MEPS 329:225-238 (2007)  -  doi:10.3354/meps329225

Complex habitats may not always benefit prey: linking visual field with reef fish behavior and distribution

G. Rilov1,2,*, W. F. Figueira1,3, S. J. Lyman1,4, L. B. Crowder1

1Center for Marine Conservation, Nicholas School of the Environment and Earth Sciences, Duke University, 135 Duke Marine Lab Road, Beaufort, North Carolina 28516, USA
2Present address: Department of Zoology, Cordley 3029, Oregon State University, Corvallis, Oregon 97331-2914, USA
3Present address: Department of Environmental Sciences, University of Technology Sydney, Westbourne St., Gore Hill, New South Wales 2065, Australia
4Present address: School of Medicine, University of North Carolina at Chapel Hill, Chapel Hill, North Carolina 27599, USA

ABSTRACT: Habitat structural complexity is often considered beneficial for prey species because it reduces the foraging efficiency of predators. However, for site-attached, territorial prey, such as many damselfishes, structural complexity at specific scales may be detrimental. Since the location of territorial prey could be highly predictable to predators, the ability of such prey to detect approaching predators may be limited by high-relief structural complexity. The bicolor damselfish Stegastes partitus is abundant and randomly dispersed on coral heads in fore reef habitats in the Florida Keys but is less abundant on back reef habitats, where it aggregates in open patches within fields of gorgonian soft corals. We hypothesized that the complex gorgonian habitat limits the visual field for S. partitus, increasing the uncertainty about predation risk, and is therefore a low quality habitat. We found that males occupy territories with visual fields larger than the fields around randomly selected points. Experimentally reducing the visual field around males decreased both their courting rates and the distance they ventured away from the nest. Males in the back reef spent more time away from their nests—potentially taking greater risks—towards the peak of the spawning cycle than males in the fore reef, which may be related to their lower reproductive success on the back reef. Experiments exposing male S. partitus to a fish predator suggest that a limited visual field (an uncertain situation) presents a more risky situation than a clearly visible but ‘contained’ predator. Our results demonstrate that a limited visual field around territorial, site-attached prey fish alters their behavior such that mating and feeding may be compromised. Fish abundance was negatively correlated with soft coral density but not with the number of potential territories or surface rugosity, suggesting that the visual seascape may be important for the fish distribution patterns. We suggest that habitat complexity at the appropriate scale mediates the distribution and possibly also the abundance of territorial prey fishes through the effects of the size of the visual field on fish behavior.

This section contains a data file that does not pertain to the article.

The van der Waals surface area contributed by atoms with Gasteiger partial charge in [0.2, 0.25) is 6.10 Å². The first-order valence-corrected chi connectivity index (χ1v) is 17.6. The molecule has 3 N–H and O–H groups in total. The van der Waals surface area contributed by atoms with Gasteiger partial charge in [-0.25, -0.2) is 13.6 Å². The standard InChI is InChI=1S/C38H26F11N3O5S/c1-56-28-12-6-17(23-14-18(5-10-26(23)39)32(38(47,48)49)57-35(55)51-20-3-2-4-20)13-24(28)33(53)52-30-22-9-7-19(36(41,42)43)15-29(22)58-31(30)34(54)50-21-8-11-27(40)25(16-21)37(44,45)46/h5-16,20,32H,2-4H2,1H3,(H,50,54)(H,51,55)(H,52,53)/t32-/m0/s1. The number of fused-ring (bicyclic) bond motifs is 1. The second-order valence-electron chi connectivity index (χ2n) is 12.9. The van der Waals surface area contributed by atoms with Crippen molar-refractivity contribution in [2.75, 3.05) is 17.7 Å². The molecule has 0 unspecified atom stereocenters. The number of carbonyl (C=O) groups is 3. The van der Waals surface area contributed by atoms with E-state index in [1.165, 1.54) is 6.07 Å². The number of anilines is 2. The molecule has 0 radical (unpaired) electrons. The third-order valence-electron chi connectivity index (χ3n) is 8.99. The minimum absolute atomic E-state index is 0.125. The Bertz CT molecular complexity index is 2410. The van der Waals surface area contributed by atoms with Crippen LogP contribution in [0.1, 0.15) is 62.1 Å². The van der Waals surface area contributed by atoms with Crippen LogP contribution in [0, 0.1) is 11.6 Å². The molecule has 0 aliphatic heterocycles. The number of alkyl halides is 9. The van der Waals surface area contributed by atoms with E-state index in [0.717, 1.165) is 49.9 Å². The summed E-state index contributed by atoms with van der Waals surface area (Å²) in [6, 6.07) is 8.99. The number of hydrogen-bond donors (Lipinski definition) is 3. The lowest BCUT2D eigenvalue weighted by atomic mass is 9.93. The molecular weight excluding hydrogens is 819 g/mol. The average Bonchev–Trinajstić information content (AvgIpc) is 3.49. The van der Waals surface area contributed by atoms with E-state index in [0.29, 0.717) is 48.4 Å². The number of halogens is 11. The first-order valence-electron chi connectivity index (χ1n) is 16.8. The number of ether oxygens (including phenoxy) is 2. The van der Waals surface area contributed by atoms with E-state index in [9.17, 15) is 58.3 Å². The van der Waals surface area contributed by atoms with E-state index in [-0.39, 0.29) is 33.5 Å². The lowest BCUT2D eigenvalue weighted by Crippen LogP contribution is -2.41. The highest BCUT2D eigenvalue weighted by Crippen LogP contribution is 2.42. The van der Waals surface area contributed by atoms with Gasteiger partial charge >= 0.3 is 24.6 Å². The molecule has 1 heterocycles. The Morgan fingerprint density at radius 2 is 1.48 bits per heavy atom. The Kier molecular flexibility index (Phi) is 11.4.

KEY WORDS: Seascape · Habitat complexity · Animal distribution · Visual field · Behavior · Fish

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